Fortunately, after two days of living like Daniel Boone, my aunt and uncle were gracious enough to invite both my parents and me to stay with them in the Bronx. They had heard of the devastation in Massapequa and were frantically trying to get in touch with us. However, not only did the landline phones go down, we were having difficulty getting a cell phone signal. So my uncle’s phone calls went unanswered for several days, until a signal became available and we were able to get the many voicemail messages that had been left.
Going on a cruise with 2,300 Englishmen (and half of them women) and only 150 Americans. Blimey!
The Englishmen seemed to all come out of Central Casting in Hollywood. It was a boat full of David Nivens: well-mannered, gray around the temples and not too sure about their thoughts of Yanks. Their English was impeccable, and it was as if Lorraine and I had walked into the screening of an English movie. We met six lovely ladies from North Devon; they were utterly charming.
I enjoyed attending both the League of Women Voters Candidates Forum on Oct. 2 and the POB Chamber of Commerce Meet The Candidates Breakfast on Oct. 17. However, and this was not the fault of any of the organizers, it was somewhat disappointing that so many of the candidates were faced with an empty chair next to them instead of their opponent.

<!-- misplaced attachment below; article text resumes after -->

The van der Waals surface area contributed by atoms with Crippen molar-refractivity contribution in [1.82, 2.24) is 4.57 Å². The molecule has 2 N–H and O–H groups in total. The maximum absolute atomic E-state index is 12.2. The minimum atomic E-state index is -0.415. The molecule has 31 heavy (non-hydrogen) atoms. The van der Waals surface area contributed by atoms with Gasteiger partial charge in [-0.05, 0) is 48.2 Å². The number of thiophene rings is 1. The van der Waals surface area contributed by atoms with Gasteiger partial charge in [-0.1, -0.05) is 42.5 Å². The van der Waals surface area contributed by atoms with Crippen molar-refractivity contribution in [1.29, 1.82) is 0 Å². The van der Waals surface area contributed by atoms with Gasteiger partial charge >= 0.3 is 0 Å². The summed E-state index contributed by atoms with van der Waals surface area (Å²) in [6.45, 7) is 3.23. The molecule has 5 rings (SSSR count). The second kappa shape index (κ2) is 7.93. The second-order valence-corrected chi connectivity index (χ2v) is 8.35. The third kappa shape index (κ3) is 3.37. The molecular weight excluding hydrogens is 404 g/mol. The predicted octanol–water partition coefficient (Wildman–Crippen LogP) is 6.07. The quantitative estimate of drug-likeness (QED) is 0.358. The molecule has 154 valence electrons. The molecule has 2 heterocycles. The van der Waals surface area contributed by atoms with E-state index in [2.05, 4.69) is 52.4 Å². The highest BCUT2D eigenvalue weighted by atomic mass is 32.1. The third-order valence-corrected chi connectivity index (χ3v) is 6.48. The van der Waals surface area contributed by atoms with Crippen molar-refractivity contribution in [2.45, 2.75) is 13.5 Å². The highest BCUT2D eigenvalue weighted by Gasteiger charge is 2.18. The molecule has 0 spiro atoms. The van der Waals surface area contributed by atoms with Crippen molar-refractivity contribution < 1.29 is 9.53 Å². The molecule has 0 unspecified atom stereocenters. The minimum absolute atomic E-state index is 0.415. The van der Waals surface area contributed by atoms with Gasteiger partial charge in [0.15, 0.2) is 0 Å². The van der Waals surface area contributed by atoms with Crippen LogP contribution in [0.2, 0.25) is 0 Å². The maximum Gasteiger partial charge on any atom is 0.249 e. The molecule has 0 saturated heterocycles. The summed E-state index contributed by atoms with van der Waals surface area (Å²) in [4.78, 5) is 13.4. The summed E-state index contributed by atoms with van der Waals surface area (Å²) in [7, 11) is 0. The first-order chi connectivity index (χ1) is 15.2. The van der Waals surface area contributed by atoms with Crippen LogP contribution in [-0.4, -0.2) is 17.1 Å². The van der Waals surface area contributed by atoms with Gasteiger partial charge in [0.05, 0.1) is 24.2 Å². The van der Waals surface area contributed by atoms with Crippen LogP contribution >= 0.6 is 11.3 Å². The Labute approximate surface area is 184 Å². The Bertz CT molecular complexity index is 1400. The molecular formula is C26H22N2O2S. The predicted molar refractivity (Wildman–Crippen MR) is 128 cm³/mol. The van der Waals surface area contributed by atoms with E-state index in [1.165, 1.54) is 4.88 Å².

For those of you who believe the doomsday predictions based on the Mayan calendar, I apologize, but I simply do not believe that the world will end in December because of a calendar that was created more than 5,000 years ago. There is no science to back up any claims about doomsday occurring on Dec. 21, 2012, and no theology to back it up either. Jesus is quoted in the Bible as saying about the end of the world, “But of that day and hour knoweth no man, no, not the angels of heaven, but my Father only.” Scientists and clergy are not always in agreement, but it definitely seems that both sides concur that the sun will rise on Dec. 22. So I will plan on celebrating Christmas, New Year’s and hopefully a return trip for the Patriots to the Super Bowl with a better result this time. (Note: I know most of you are not rooting for this, but I have had to endure two Super Bowls in which it seemed that every Giants fan in the New York area who was looking to gloat turned to the only Patriot fan in the area they could find, yours truly, so please cut me a little slack.)